Artists are also experimenting with unique ways to extract utility from on-chain assets. For example, Grimes recently shared that she would split profits with any creator who used her AI voice. Within days, an NFT artist dropped a song on Sound.xyz as a cost-friendly mint that accumulated 5.5k collects. Half the proceeds from the mint were sent directly to Grimes’ ETH wallet. 


In the past, it wouldn’t have been cost-effective or legally straightforward for a new artist to take Grimes' voice and apply it to dozens, perhaps hundreds of new sounds in this way. Remixes have historically been born in recording studios with contracts surrounding two sounds. But in this new era of participatory art, remixes are born with a simple NFT and a programmable tie to one another. 

Another example, Titles.xyz, is a platform that allows artists to train an AI model on their artistic style. As people publish on-chain collections using these AI models, they are able to ensure attribution back to the original artist and split any earnings with them. The key unlock here is that the majority of the value is accrued post-mint. Similarly, Zora has introduced referral rewards where a collector can share a link to an NFT and take home an earning every time that NFT is minted from their link. 

Mechanisms like programmable splits, referral rewards and minting fees, are low cost-ways for creators to accrue value that scale as the value of their work scales. 

Looking ahead

As we look ahead to the next generation of NFT-enabled businesses and creators, we believe that abundance will be critical to providing utility. NFTs can be a tool for creators and businesses, where attribution and provenance is important but does not alone derive value. Instead, proliferation and abundance creates value, where millions of mints add up to a more valuable asset. Along the way, creators and end users can monetize NFTs as a tool for co-creation and expression on the internet. Akin to traditional consumer products, scarcity remains important for a select group of users, but abundance will scale NFTs to the masses. Digital assets offer a unique duality: they can embody both of these characteristics, and ultimately, the creator gets to decide what’s best.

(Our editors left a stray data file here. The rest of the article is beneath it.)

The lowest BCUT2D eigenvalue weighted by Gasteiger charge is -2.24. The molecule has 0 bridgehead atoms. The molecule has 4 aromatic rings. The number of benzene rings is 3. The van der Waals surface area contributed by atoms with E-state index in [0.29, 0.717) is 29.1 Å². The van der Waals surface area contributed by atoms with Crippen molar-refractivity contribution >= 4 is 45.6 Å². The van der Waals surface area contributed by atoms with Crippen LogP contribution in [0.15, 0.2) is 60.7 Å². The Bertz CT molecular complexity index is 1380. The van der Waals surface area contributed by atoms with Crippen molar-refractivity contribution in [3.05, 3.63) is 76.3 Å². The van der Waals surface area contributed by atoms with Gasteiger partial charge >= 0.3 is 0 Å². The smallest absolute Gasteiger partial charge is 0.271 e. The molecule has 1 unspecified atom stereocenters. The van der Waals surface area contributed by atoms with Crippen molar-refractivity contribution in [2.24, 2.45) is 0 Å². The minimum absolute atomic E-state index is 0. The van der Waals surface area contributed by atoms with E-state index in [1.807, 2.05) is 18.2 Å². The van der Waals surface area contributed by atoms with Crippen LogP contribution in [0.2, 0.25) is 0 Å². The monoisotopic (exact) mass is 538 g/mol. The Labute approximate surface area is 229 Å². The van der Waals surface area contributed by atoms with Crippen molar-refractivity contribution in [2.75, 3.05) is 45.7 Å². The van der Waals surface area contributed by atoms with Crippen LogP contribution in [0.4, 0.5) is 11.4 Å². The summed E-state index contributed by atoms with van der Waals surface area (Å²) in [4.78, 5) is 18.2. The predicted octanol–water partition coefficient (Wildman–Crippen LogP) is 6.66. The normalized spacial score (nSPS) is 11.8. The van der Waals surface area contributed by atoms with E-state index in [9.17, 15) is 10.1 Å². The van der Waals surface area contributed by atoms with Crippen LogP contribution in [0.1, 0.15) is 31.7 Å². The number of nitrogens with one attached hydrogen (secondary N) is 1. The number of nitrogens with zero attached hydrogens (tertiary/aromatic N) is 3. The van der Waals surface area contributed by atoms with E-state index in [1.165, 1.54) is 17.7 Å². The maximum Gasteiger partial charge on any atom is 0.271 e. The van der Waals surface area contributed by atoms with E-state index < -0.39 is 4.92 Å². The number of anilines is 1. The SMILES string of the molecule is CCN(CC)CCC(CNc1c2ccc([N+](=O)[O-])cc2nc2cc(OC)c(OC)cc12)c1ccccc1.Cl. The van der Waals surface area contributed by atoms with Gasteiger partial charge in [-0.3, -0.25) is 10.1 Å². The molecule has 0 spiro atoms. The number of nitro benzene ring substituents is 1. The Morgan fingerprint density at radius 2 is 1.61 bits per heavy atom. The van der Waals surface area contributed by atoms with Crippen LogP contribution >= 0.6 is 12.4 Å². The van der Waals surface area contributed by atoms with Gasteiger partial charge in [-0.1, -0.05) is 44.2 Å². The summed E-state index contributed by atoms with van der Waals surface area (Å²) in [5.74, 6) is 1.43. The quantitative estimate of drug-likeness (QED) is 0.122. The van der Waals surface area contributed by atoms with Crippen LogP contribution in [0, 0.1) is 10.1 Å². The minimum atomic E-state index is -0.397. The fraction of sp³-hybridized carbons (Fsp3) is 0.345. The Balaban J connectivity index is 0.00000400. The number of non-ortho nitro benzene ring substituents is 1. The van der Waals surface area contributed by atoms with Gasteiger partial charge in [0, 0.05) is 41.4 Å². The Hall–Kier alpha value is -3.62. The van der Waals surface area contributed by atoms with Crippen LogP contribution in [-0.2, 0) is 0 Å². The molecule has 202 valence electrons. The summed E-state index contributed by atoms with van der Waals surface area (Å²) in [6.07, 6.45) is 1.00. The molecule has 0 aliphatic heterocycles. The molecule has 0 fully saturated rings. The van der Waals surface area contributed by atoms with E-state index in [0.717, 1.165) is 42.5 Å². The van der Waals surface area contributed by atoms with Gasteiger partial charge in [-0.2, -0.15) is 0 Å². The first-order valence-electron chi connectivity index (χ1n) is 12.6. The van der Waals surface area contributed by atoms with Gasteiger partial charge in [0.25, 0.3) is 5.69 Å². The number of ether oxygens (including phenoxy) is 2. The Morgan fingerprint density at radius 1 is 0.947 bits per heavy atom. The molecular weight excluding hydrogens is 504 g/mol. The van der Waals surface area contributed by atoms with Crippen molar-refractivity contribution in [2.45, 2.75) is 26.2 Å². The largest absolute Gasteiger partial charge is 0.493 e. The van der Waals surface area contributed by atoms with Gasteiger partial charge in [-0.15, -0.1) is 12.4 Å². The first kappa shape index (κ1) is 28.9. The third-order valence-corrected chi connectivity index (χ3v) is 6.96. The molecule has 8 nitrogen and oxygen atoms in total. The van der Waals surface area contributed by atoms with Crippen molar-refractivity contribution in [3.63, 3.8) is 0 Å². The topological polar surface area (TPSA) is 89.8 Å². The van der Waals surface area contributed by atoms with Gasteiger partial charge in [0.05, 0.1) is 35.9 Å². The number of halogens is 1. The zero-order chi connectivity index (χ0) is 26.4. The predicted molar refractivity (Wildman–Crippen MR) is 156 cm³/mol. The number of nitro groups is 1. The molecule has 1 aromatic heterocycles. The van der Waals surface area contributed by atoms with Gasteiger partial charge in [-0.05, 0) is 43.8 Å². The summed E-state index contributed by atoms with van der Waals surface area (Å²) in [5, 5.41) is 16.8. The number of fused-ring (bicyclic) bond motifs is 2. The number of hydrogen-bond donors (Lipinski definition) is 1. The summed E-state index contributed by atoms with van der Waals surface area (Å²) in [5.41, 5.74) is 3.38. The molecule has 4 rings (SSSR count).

Disclosures: Blockchain Capital is an investor in several of the protocols mentioned above. The views expressed in each blog post may be the personal views of each author and do not necessarily reflect the views of Blockchain Capital and its affiliates. Neither Blockchain Capital nor the author guarantees the accuracy, adequacy or completeness of information provided in each blog post. No representation or warranty, express or implied, is made or given by or on behalf of Blockchain Capital, the author or any other person as to the accuracy and completeness or fairness of the information contained in any blog post and no responsibility or liability is accepted for any such information. Nothing contained in each blog post constitutes investment, regulatory, legal, compliance or tax or other advice nor is it to be relied on in making an investment decision. Blog posts should not be viewed as current or past recommendations or solicitations of an offer to buy or sell any securities or to adopt any investment strategy. The blog posts may contain projections or other forward-looking statements, which are based on beliefs, assumptions and expectations that may change as a result of many possible events or factors. If a change occurs, actual results may vary materially from those expressed in the forward-looking statements. All forward-looking statements speak only as of the date such statements are made, and neither Blockchain Capital nor each author assumes any duty to update such statements except as required by law. To the extent that any documents, presentations or other materials produced, published or otherwise distributed by Blockchain Capital are referenced in any blog post, such materials should be read with careful attention to any disclaimers provided therein.